Strip away noses, complicated backgrounds, boobs, and fussy detail, and what do you get? A tight focus on characters and body language. It's surprising how expressive the characters in "Ugly Girl" are, considering their cartoonish eyes, lack of nose... lack of detail, in fact. Yet Nanda pays attention to her craft, and the stripped down style she uses is excellent for conveying the raw, powerful emotion of the high school years. She uses body language to express and puncuate what's both said and unsaid.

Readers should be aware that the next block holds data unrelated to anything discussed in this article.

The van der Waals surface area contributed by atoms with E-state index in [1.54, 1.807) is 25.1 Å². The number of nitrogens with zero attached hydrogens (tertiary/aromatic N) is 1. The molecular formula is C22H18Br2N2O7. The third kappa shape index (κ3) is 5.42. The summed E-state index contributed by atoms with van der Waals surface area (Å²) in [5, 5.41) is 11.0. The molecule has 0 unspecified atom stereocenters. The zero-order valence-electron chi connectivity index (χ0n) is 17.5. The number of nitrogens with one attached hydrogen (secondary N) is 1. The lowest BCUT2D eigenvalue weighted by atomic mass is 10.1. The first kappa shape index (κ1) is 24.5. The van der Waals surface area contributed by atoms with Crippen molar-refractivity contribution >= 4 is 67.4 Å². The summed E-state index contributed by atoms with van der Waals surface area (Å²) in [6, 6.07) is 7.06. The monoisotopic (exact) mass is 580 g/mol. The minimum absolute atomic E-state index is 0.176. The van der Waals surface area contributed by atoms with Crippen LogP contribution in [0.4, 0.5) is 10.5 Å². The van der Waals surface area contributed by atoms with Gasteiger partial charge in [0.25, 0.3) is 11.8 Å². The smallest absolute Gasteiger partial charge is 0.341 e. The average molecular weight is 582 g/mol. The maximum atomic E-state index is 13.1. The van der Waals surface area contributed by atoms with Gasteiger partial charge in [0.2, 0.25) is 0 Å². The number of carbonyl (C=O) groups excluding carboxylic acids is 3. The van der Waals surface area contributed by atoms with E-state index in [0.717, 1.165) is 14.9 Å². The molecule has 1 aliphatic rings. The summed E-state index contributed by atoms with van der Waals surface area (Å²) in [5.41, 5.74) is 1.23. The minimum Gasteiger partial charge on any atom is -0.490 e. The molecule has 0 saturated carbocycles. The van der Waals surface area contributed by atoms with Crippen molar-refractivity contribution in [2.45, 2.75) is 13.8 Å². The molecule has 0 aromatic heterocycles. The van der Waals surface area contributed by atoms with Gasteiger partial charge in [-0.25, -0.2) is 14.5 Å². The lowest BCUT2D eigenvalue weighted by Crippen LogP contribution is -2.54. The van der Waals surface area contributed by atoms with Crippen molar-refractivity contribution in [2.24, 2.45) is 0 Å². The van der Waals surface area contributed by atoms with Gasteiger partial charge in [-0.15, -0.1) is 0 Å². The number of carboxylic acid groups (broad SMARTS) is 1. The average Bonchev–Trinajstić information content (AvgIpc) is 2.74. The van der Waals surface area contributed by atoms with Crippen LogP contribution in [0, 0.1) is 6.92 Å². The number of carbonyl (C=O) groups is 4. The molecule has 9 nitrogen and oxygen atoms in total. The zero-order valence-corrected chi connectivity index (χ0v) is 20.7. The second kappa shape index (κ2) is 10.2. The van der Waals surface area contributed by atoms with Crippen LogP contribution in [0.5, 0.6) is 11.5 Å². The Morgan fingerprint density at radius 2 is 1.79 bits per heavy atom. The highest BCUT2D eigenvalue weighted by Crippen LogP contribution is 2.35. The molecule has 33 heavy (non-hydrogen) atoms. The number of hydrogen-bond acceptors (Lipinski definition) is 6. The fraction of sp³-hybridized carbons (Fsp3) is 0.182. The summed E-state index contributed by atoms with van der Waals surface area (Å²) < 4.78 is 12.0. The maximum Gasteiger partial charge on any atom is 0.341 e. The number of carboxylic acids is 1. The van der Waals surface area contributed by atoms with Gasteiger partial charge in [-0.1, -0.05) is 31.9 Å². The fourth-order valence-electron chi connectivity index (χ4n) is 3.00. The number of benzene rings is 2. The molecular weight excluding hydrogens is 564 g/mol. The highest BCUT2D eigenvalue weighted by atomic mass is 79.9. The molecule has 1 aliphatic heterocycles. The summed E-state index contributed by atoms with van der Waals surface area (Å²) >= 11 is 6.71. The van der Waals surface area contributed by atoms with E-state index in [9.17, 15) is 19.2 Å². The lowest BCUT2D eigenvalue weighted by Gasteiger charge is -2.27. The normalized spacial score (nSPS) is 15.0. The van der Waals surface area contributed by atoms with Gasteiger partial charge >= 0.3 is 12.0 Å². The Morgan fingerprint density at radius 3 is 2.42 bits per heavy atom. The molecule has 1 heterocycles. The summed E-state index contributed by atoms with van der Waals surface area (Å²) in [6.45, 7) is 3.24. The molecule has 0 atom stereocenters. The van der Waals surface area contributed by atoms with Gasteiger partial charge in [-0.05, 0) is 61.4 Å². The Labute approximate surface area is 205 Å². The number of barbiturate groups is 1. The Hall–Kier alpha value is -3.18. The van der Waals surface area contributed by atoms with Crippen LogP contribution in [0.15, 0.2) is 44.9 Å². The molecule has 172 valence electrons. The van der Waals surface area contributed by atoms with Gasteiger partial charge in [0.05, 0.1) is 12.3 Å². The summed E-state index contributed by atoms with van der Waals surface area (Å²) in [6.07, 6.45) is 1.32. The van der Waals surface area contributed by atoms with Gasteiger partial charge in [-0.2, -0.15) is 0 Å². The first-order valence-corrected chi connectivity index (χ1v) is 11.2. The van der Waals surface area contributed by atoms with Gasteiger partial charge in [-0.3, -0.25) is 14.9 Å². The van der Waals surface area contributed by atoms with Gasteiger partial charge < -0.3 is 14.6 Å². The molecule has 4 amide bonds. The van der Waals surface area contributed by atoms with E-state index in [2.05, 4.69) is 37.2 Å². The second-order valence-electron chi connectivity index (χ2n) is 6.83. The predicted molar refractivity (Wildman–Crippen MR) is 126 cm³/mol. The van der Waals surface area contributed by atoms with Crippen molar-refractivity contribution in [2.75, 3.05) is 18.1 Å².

The storyline is pretty cliched. There's an unpopular girl who other students think is ugly. She's lonely. There's a fat kid (also unpopular) who likes her. There's heartbreak at a school dance. And I'm still reading. Because Nanda manages to make this fresh and interesting. I care about these stick figures. And that's a powerful thing.
Learn from its simplicity.
... read it now!